You’re totally new to meditation — or you’ve tried it some — and you decide to open up your browser and do some research. If you’re like a lot of people, you probably get overwhelmed by all the different types of meditations you see. But, because I’m here to help you get started, here are my favorite types of meditation you can start with (by the way, with all of these, you can sit in silence or listen to soft, relaxing music):
With concentration meditation, you focus on a single point, like a single word or mantra, a non-moving object (like a candle or figurine), or your inhalations and exhalations, which is what I do primarily. For example, I will inhale and count to four, then exhale and count to four. Of course, the idea is to continue concentrating the entire time, but you still might find that your mind wanders. When this happens (and it will, no matter how “seasoned” you are as a meditator), gently bring your awareness back to the chosen object of attention, and let the thoughts go.
Mindfulness meditation encourages you to observe your wandering thoughts as they drift through your mind. The intent is to not get involved with the thoughts nor judge them but to simply be aware of them, and let them float on by without giving them your energy or attention.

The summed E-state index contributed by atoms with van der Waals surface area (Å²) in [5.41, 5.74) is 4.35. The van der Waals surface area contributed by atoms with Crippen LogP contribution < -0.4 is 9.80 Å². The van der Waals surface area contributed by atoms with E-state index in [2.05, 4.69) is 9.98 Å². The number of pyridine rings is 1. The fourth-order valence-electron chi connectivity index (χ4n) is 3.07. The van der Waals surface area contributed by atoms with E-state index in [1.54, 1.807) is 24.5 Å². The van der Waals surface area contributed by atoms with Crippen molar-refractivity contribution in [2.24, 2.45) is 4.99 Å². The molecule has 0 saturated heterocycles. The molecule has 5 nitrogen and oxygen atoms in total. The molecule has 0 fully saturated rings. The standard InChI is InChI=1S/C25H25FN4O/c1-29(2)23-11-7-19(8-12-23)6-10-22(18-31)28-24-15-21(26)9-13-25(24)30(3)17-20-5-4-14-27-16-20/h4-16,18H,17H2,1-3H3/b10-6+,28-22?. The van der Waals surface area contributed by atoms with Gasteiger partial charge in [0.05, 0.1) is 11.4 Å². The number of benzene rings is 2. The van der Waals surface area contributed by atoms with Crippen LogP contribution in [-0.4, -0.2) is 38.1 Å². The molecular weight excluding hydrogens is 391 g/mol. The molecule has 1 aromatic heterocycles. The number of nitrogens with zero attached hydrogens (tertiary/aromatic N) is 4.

So, I don’t know if this is the “real” name, but affirmation meditation is using affirmations while you’re, well, meditating. You can choose affirmations for whatever you might want to work on in your life like creating calm, abundance, joy, etc.
If you’re going to create your own, here are a few tips:
- Begin with the words “I am,” and/or use present tense. Speak it as if it’s happening now.
- If you’re having trouble believing what you’re saying (which is key), say something like, “I believe it’s possible to…” or “I give myself permission to…”
- Make it positive. For example, instead of saying, “I don’t let negative people disturb my peace,” say, “I am only allowing positive people around me, and that brings me peace.”
Okay, so I can’t say this is a favorite as I’ve never done it, but I thought it was…interesting. As I was looking for a photo to go with this post, I saw the above picture that I’d saved a couple of weeks ago, and it made me remember that I’d heard of laughter yoga. Then I thought, ‘Well, there must be laughter meditation, too.’ So, I Googled it, and here we are.
According to do-meditation.com, laughter meditation has three parts: 1) Stretching; 2) Laughter, and 3) Stillness; and the best time to practice this is in the morning on an empty stomach; but if not, do it before lunch or dinner. To begin, stretch your entire body (one to two minutes) by standing on your toes, and bring your arms overhead with your fingers interlaced. You should also loosen and stretch the muscles of your jaws and face.
Next, start smiling softly; broaden your smile, and begin laughing without force. Deepen your laughter so you feel it from your belly. Try and laugh ‘with’ yourself but not ‘at’ or ‘about’ someone or something; be mindful of the moment of laughter — whatever you’re experiencing in that moment, laugh with it.
Finally, stop laughing and close your eyes. Come to stillness, and if you were standing, find somewhere to sit. Become aware of the silence, and when thoughts come to you, let them go, and focus on the sensations in your body.
Have you tried any of these meditation techniques? Which are your favorite?
“Meditation and concentration are a way to a life of serenity.” – Baba Ram Dass